Tuesday, 5 June 2012

Robert Bringhurst: The Tree of Meaning

A Story as Sharp as a Knife was the first book of Robert Bringhurst’s that I read and I found it so interesting I began to look around for others.   The Tree of Meaning is a collection of essays, which were given as lectures on the subjects of language, mind and ecology.  Margaret Atwood wrote that ‘it’s one of those works that rearranges the inside of your head - a profound mediation on the nature of oral poetry and myth, and on the habits of thought and feeling that inform them.’   It’s also about how we use language to make sense of the world, and how we can learn the language of the universe and develop a sustainable relationship with it. 

Robert Bringhurst is known for his work on the mythology and literature of the Haida nation.   When challenged about why he spends so much time learning and researching ‘extinct’ languages, he responds that they are of great practical value to us.  ‘They are the legacy, after all, of peoples who knew how to live in this land for thousands of years without wrecking it.’

Like fossils in rock, these languages tell us a lot about ourselves as well as the people who used them and are a cautionary tale for the present. ‘A language is a life-form, like a species of plant or animal.  Once extinct, it is gone forever.  And as each one dies, the intellectual gene pool of the human species shrinks.’  We lose knowledge that can’t be replaced; we lose diversity and progress further and further towards monoculture.  ‘The structure of meaning,’ Bringhurst asserts, ‘is polyphonic’ - the more voices we lose, the nearer we get to monotony.   A culture is an ecosystem - ‘the community we create for one another’ that enables us to function as a human organism.

He refers to the colonial policies that have led to the mass extinction of languages and cultures.  Bringhurst thinks that the greatest danger to the planet is ‘those who think the world belongs to them’ rather than those who think they belong to the world.  Cultures are still being wiped out and Bringhurst cites the recent Bosnian war ‘where a tradition of oral, epic poetry survived from Homer’s time ....... now, at this moment, the villages in which those poets lived are rubble and mass graves.’

He homes in on our increasing numbers and the flawed logic of consumerism - ‘endlessly increasing material wealth for an endlessly increasing number of humans is a suicidal dream’.  I have to agree with him, particularly when he identifies the moment it all went wrong - the moment when commerce changed from a public service meeting the needs of the community, to a predator, creating needs and strengthening demands ‘turning them into addictions which cause material goods to turn into drugs’.   He doesn’t claim to have answers, but he asks questions and thinks around them in an intelligent way.
But he’s best on language and poetry.  All language, he reminds us, is metaphor - standing in for the thing itself.  What makes a poem?  In poetry ‘it is not the text that counts.  However remarkable this text may be, its poetic quality depends on its author having known how to keep alive in it the light of what is beyond language.’  And he’s very good on metaphor.   ‘In every tuneful metaphor, an interval is sounded.  It is heard in the mind’s eye, or the mind’s ear ..... Two disjunct constituents of reality are evoked, on top of one another, like two bells rung at once.  The interval is the simultaneous consonance and difference between them.’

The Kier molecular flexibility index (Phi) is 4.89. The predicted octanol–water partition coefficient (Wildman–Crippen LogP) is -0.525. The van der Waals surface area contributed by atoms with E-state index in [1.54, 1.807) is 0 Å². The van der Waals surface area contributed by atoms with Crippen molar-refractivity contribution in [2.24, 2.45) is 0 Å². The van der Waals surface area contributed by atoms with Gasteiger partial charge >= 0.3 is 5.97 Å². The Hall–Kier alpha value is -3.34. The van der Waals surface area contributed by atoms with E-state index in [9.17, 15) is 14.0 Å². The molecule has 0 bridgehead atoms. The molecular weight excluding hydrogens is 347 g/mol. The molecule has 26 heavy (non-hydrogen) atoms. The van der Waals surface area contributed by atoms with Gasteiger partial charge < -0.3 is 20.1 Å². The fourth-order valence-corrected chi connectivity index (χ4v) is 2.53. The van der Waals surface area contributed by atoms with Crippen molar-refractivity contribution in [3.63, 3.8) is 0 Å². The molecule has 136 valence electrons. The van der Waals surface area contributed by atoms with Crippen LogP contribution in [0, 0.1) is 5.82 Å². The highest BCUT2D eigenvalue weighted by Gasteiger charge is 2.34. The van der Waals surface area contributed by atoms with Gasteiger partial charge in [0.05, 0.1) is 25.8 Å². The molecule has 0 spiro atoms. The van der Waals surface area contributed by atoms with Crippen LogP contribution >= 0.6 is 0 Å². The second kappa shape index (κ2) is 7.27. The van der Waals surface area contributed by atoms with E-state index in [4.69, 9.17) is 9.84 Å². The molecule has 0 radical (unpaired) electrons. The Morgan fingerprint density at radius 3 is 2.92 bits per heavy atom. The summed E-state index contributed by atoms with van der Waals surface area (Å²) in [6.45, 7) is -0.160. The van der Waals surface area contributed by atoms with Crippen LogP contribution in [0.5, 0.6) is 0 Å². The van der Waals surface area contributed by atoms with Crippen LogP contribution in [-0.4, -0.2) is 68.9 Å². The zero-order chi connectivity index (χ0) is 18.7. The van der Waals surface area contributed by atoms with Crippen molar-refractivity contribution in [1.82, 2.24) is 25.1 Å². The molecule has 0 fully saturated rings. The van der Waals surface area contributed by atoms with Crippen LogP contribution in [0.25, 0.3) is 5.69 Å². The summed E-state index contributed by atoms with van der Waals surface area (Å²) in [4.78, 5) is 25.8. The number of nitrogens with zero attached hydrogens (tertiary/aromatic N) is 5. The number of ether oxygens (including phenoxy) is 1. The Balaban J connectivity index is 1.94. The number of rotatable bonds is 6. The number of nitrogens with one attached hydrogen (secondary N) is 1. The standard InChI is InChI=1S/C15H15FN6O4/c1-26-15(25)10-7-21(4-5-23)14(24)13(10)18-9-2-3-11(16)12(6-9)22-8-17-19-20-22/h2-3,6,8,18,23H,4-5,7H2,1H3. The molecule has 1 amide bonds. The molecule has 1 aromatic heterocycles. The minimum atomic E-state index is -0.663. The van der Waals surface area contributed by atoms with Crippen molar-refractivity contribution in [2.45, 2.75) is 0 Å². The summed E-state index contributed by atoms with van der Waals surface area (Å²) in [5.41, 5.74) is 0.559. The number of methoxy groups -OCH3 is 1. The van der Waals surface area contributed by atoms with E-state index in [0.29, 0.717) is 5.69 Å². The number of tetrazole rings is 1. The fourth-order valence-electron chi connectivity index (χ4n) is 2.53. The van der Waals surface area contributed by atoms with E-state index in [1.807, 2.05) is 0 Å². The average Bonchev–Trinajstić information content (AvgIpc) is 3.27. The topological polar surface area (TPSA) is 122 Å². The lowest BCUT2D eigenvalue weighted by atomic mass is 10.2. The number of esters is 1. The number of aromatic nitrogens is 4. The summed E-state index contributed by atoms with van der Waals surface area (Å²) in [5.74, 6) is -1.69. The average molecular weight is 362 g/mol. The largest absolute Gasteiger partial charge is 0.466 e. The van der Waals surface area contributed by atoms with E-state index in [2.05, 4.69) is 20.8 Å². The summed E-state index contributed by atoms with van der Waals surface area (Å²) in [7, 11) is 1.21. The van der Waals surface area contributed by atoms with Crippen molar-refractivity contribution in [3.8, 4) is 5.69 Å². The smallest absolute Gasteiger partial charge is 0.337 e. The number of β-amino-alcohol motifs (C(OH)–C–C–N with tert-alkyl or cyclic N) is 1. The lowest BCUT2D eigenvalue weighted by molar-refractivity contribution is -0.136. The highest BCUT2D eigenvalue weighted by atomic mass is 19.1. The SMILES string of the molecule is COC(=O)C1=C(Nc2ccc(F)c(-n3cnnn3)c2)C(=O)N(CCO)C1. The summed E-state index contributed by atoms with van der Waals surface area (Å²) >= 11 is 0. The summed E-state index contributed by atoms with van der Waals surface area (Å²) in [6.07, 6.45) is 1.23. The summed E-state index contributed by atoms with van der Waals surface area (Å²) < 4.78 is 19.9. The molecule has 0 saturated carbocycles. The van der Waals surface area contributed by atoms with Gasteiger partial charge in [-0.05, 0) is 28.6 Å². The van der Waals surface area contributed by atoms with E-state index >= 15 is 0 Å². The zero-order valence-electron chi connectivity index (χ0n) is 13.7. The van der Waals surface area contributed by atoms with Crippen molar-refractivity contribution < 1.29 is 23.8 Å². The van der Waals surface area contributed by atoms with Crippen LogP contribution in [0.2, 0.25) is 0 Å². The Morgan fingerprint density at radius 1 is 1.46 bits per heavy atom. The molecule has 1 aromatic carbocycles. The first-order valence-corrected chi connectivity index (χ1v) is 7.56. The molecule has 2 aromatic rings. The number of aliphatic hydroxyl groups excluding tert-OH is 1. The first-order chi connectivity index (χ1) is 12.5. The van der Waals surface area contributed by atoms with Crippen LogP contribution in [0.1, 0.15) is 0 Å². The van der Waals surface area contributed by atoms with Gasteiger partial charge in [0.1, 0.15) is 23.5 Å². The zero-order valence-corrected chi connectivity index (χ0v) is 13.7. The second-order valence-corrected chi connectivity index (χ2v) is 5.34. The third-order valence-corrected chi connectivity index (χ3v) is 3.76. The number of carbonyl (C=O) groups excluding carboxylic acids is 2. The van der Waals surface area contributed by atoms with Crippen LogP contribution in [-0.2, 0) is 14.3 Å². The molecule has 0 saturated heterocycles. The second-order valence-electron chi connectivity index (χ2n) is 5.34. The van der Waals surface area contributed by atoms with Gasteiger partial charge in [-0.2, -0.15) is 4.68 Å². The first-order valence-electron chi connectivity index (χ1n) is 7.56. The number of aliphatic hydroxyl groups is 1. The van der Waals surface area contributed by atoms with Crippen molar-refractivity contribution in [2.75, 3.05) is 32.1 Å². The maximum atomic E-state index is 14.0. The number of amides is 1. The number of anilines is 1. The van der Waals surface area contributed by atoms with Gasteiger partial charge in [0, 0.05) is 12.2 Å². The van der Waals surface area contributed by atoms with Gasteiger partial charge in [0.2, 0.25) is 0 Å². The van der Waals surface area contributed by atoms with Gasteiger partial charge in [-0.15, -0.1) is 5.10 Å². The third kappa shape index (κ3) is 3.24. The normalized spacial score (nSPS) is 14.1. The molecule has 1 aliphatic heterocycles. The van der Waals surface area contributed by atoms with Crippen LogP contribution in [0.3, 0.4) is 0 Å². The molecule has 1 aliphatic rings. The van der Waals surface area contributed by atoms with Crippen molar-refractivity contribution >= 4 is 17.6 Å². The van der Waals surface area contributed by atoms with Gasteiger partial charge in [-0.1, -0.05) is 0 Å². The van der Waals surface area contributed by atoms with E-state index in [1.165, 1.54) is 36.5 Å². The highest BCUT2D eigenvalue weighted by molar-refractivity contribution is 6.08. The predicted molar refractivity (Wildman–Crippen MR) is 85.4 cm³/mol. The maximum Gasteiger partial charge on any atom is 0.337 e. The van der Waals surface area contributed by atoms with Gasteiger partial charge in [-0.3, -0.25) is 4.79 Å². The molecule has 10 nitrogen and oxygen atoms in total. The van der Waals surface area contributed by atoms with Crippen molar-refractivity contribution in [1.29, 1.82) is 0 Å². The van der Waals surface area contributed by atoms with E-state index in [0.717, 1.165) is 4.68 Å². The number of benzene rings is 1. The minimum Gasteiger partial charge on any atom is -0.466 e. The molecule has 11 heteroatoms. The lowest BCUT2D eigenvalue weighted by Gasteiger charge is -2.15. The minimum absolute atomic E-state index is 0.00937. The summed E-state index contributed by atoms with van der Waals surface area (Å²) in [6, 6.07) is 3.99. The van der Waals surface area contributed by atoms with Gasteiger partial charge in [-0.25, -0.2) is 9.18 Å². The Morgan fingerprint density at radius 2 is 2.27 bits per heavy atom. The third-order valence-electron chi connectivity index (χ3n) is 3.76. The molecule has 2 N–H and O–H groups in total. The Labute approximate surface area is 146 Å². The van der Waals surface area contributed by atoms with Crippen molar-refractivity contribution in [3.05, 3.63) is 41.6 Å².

Simone Weil wrote that the purpose of works of art ‘is to testify, after the fashion of blossoming apple trees and stars.’  Poetry, Bringhurst adds, ‘is the thinking of things’.  Though this resonates with me at an emotional level, I’m not entirely sure what he means by it in plain words. It made me think of Rilke’s lines from the Duino Elegies:

Are we, perhaps, here just for saying: House,
Bridge, Fountain, Gate, Jug, Fruit tree, Window, -
possibly: Pillar, Tower?... but for saying, remember,
oh, for such saying as never the things themselves
hoped so intensely to be.
A tree has its own truth, a plant or a rock, or a star - anything we say about them can only be at second hand - though as a writer I try to get as close as I can to Rilke’s intense ‘saying’.   Stories and poems grow like trees from the roots of our language - as human beings we crave them.  These are what Robert Bringhurst calls the ‘trees of meaning’, trees that embody the whole history of our culture and take their place in the forest of cultures that have grown during the lifetime of human existence on the planet.  Every tree that is cut down impoverishes our literature and our lives.

According to Bringhurst, the original text is the world itself, a text that we, in our urban, consumer-driven citadels, are increasingly unable to interpret, even as our scientific knowledge of it grows.  The general message of the book is that if we don’t see ourselves as part of the ecology - the forest - of the whole planet, if we continue to exterminate other cultures and species instead of cultivating diversity, we won’t survive, and our stories and mythologies will die with us.

It’s absolutely true, but I can’t help believing that somewhere, somehow, a small group of humans will survive the catastrophe and become feral and their language too will escape into the wild, throw down new roots and grow new branches.   I can’t imagine what it will look like, but on one of the twigs there just might be the story of a man and a woman, a utopia, and a fruit that gave forbidden knowledge and brought expulsion, destruction and ruin.

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